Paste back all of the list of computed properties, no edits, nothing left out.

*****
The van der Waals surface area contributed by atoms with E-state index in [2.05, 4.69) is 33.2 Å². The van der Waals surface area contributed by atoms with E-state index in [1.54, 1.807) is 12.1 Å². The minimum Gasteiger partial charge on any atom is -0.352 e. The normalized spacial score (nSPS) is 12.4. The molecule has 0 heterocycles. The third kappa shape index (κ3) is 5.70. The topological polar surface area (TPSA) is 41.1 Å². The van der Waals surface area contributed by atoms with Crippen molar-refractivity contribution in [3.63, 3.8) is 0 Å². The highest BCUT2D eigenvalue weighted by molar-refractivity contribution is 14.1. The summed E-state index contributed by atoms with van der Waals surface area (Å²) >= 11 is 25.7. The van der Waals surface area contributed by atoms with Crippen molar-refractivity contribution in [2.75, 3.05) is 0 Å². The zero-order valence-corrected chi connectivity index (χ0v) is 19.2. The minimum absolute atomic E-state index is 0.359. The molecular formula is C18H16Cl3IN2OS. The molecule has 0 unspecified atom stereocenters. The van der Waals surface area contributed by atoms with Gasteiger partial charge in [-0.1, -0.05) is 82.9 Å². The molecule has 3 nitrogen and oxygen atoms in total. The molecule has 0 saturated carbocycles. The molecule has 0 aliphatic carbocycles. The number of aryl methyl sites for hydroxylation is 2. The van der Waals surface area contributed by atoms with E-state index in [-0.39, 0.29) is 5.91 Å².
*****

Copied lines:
The van der Waals surface area contributed by atoms with E-state index in [2.05, 4.69) is 33.2 Å². The van der Waals surface area contributed by atoms with E-state index in [1.54, 1.807) is 12.1 Å². The minimum Gasteiger partial charge on any atom is -0.352 e. The normalized spacial score (nSPS) is 12.4. The molecule has 0 heterocycles. The third kappa shape index (κ3) is 5.70. The topological polar surface area (TPSA) is 41.1 Å². The van der Waals surface area contributed by atoms with Crippen molar-refractivity contribution in [3.63, 3.8) is 0 Å². The highest BCUT2D eigenvalue weighted by molar-refractivity contribution is 14.1. The summed E-state index contributed by atoms with van der Waals surface area (Å²) >= 11 is 25.7. The van der Waals surface area contributed by atoms with Crippen molar-refractivity contribution in [2.75, 3.05) is 0 Å². The zero-order valence-corrected chi connectivity index (χ0v) is 19.2. The minimum absolute atomic E-state index is 0.359. The molecular formula is C18H16Cl3IN2OS. The molecule has 0 unspecified atom stereocenters. The van der Waals surface area contributed by atoms with Gasteiger partial charge in [-0.1, -0.05) is 82.9 Å². The molecule has 3 nitrogen and oxygen atoms in total. The molecule has 0 saturated carbocycles. The molecule has 0 aliphatic carbocycles. The number of aryl methyl sites for hydroxylation is 2. The van der Waals surface area contributed by atoms with E-state index in [-0.39, 0.29) is 5.91 Å².